22. Thank You, Chaplain Mike, for an important post, well presented–which evoked some excellent responses. One…caution, however: You close by asking, “You wanna tell me about ‘your’ problems?” As one who was raised to always compare my problems to those of others, I can tell you that at best comparing problems never addresses (let alone solves) one’s own problems and at worst it can create a sense of guilt for not being grateful enough for your “comparatively” blessed life. And, believe me, when I child is drawn into comparing problems the only thing he takes away is, “my problems are unimportant.” Just a thought–and perhaps just a personal sensitivity. Thanks again.

    • Headless Unicorn Guy says:

      One…caution, however: You close by asking, “You wanna tell me about ‘your’ problems?”

      I figure Chaplain Mike was just pre-empting some airhead coming up to him after a day like that and getting all bent out of shape over a hangnail or a dent in their car. I’ll tell you if I had a day like Chaplain Mike described here and then ran into someone going all Emo about something trivial inconveniencing them, I’d go postal all over them.

    • You are probably right. I was trying to end with a bit of bemused levity, but I can see how it comes across a bit harsh.

  23. No posting my name on this one says:

    “Oh yes, there are other adult children in the family, some of whom actually live right nearby and could easily give help if they wanted to. They don’t, so they don’t.”

    My wife and I still have living mothers in their 70s and 80s.

    Both have serious illnesses but are in very different situations.

    One accepts the help but complains about it none stop. Basically she’s in a delusional state about her ability to physically care for herself. But her mind is in good shape so she can pay her bills and converse and such. But dealing with her is draining my wife as nothing we do seems appreciated or wanted.

    The other has some severe but manageable medical issues but has stated “I’ll be homeless starving and living in the gutter and still not let my boys know my business”. Extrapolate as you wish about what this means and where it leads and you’ll likely be right about your assumptions. Of course she does call one of us when she has to go to the hospital. But if we go to a judge she will likely be rulled competent to make her own decisions and care for herself.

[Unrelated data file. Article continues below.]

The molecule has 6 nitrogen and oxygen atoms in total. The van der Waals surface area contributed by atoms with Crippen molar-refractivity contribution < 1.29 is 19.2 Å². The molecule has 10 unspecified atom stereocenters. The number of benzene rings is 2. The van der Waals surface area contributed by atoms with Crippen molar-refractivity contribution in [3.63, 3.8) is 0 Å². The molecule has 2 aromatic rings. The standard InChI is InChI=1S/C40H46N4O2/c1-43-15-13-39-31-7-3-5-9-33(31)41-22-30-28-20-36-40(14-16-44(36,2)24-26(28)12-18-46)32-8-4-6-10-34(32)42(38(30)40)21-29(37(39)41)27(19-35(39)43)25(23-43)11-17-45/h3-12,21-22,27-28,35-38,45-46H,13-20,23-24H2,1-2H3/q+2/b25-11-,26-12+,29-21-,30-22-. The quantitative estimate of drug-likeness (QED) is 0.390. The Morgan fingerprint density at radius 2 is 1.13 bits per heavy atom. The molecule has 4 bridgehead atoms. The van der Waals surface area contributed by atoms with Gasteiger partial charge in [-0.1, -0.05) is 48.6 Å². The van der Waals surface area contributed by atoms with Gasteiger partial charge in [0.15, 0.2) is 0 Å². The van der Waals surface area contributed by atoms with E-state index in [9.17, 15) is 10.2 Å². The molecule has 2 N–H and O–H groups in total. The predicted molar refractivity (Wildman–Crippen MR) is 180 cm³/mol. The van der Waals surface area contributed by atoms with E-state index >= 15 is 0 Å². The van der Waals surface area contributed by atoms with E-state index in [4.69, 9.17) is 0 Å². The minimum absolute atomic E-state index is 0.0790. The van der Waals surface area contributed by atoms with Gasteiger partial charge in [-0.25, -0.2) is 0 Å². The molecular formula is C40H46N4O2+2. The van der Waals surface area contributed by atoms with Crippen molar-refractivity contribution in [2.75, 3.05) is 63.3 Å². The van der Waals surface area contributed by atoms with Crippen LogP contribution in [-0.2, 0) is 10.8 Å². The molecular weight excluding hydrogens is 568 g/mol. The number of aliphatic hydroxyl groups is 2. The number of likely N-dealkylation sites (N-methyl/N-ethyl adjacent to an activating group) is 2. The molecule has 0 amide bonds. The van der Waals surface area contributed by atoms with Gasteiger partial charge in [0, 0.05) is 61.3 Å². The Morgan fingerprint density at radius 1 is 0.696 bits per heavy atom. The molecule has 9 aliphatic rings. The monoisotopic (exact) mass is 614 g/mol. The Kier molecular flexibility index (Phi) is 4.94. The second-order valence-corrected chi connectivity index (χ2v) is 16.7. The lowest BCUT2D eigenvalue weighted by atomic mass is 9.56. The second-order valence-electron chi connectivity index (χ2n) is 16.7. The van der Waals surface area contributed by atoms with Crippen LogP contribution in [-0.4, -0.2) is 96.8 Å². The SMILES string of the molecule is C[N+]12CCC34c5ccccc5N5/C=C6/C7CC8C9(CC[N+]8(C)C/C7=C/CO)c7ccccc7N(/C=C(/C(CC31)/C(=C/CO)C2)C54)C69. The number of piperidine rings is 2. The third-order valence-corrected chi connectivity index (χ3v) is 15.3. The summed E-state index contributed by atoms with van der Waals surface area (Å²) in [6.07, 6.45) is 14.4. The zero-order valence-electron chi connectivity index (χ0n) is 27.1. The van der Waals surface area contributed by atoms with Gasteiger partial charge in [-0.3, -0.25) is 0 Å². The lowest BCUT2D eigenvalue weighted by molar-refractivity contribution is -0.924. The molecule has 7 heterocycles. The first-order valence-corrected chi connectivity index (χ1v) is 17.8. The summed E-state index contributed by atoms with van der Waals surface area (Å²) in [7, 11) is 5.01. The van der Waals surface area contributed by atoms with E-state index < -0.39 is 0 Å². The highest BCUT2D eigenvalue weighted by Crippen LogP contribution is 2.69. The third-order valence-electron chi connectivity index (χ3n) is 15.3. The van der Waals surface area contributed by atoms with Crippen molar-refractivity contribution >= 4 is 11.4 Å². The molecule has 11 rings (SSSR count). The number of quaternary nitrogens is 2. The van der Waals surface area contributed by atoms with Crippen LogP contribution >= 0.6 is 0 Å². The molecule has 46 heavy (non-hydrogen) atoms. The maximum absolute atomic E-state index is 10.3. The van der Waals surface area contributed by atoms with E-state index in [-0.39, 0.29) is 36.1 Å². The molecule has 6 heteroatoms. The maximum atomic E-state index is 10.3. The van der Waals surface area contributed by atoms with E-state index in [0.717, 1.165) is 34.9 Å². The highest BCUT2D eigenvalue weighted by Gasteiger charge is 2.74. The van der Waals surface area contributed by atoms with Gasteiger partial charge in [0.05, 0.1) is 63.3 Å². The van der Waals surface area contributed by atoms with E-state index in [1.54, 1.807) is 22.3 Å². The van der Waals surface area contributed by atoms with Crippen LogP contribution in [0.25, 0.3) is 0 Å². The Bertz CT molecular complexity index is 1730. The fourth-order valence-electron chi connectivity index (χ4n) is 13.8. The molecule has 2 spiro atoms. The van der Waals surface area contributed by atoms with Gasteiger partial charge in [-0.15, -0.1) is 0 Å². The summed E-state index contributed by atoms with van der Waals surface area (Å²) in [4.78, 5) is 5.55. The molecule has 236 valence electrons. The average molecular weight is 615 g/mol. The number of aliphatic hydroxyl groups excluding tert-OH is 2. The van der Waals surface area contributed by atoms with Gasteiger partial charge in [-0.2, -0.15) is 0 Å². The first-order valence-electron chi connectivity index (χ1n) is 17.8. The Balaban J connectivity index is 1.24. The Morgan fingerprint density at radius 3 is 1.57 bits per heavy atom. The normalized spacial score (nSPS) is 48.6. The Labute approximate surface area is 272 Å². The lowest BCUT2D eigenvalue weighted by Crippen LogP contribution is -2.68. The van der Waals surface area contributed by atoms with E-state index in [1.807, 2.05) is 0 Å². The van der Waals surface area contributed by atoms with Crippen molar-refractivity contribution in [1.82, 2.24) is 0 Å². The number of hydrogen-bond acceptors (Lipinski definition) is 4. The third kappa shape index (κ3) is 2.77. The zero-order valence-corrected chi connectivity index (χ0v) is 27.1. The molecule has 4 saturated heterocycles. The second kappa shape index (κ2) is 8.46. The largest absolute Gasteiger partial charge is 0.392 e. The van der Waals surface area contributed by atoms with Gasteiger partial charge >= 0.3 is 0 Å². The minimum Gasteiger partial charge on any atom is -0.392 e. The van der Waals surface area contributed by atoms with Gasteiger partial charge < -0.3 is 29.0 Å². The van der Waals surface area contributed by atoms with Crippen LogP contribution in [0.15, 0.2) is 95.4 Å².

Is there a “good” way to deal with such parents. And are you sure the case I quoted above from the post didn’t have some of this in the past. The face our mothers present to non family is very different to the face we see.

    • Of course, there are all different situations, and I could have easily noted one like yours. Every once in a while my social worker friend and I look at each other, roll our eyes, and say, “Family…” That one word covers most of the problems we seem to deal with. Hang in there.

      • No posting my name on this one says:


        “Family …” Yep that can cover a lot.

        It can just be frustrating at times when folks “not in the know” ask “So how is your mom doing” and we basically give evasive answers. Usually it’s from someone who doesn’t know the details and to them “mom” is just a fine person. I don’t want to be evasive but also don’t want to come across as someone trying to tear down “mom”.

        My wife and I would like to have a normal relationship with our moms but have decided it’s just not going to happen. (And I’m beginning to wonder just how few people has such a normal relationship.) We’ve also told our children (college aged) that if we act like this they can slap us silly until we stop. And plan to make a DVD stating this so they can play it for us as needed.

    • This seems to be very common from what I’ve seen. Since my sister lives nearest to our mother she cares for her on a daily basis. My mother constantly complains about my sister to anyone who will listen. The irony is that my mother spent much of her life looking after elderly people and still talks about how they complained about her to their own children, who were never around. In other words, she received the same treatment that she is now heaping upon her own daughter.

      I think this often comes from their own frustration, combined with some degree of senility. Unfortunately, the main caregiver gets the worst of it.

      This is very difficult and stressful when this person is your own mother and you can barely recognize your mother in her words or behavior.

      But even when it is insanely difficult and frustrating, she does need you.

      I tell my sister to try to hold a special memory of our mother whenever she is frustrated. She is still there, just harder to recognize on occasion.

      • No posting my name on this one says:

        “My mother constantly complains about my sister to anyone who will listen.”

        My wife has 2 other sisters. Her mom is always complaining about the other two to which ever one she is talking to. We’ve had many issues with one sister who doesn’t “get it” and keeps bringing up “Mom said you….” She’s just now beginning to understand that “mom” has issues with her also but just never brings them up. And that most of what this sister hears about isn’t really true unless viewed through a very distorted “mom” lens.

        • “Her mom is always complaining about the other two to which ever one she is talking to.”

          My sisters and I know about that. We are to the point now where we can actually laugh about it.